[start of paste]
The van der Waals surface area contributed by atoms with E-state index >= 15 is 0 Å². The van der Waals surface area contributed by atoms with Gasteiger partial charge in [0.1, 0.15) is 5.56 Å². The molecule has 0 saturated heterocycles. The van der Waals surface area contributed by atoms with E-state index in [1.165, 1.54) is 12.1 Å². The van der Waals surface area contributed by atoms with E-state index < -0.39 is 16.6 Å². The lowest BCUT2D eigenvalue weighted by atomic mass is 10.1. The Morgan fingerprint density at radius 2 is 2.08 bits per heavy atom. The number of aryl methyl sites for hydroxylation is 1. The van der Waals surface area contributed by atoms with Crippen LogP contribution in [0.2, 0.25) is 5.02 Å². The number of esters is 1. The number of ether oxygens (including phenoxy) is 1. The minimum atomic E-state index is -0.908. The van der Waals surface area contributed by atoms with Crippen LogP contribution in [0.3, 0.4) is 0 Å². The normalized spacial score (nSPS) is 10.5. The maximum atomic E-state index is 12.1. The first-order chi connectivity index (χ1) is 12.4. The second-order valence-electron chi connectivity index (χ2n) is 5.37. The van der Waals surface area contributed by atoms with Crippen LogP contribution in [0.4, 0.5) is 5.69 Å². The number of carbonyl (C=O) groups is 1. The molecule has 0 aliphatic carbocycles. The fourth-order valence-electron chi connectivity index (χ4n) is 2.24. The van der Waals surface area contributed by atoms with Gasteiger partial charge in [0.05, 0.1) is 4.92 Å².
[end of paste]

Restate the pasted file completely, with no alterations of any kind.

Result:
The van der Waals surface area contributed by atoms with E-state index >= 15 is 0 Å². The van der Waals surface area contributed by atoms with Gasteiger partial charge in [0.1, 0.15) is 5.56 Å². The molecule has 0 saturated heterocycles. The van der Waals surface area contributed by atoms with E-state index in [1.165, 1.54) is 12.1 Å². The van der Waals surface area contributed by atoms with E-state index < -0.39 is 16.6 Å². The lowest BCUT2D eigenvalue weighted by atomic mass is 10.1. The Morgan fingerprint density at radius 2 is 2.08 bits per heavy atom. The number of aryl methyl sites for hydroxylation is 1. The van der Waals surface area contributed by atoms with Crippen LogP contribution in [0.2, 0.25) is 5.02 Å². The number of esters is 1. The number of ether oxygens (including phenoxy) is 1. The minimum atomic E-state index is -0.908. The van der Waals surface area contributed by atoms with Crippen LogP contribution in [0.3, 0.4) is 0 Å². The normalized spacial score (nSPS) is 10.5. The maximum atomic E-state index is 12.1. The first-order chi connectivity index (χ1) is 12.4. The second-order valence-electron chi connectivity index (χ2n) is 5.37. The van der Waals surface area contributed by atoms with Crippen LogP contribution in [0.4, 0.5) is 5.69 Å². The number of carbonyl (C=O) groups is 1. The molecule has 0 aliphatic carbocycles. The fourth-order valence-electron chi connectivity index (χ4n) is 2.24. The van der Waals surface area contributed by atoms with Gasteiger partial charge in [0.05, 0.1) is 4.92 Å².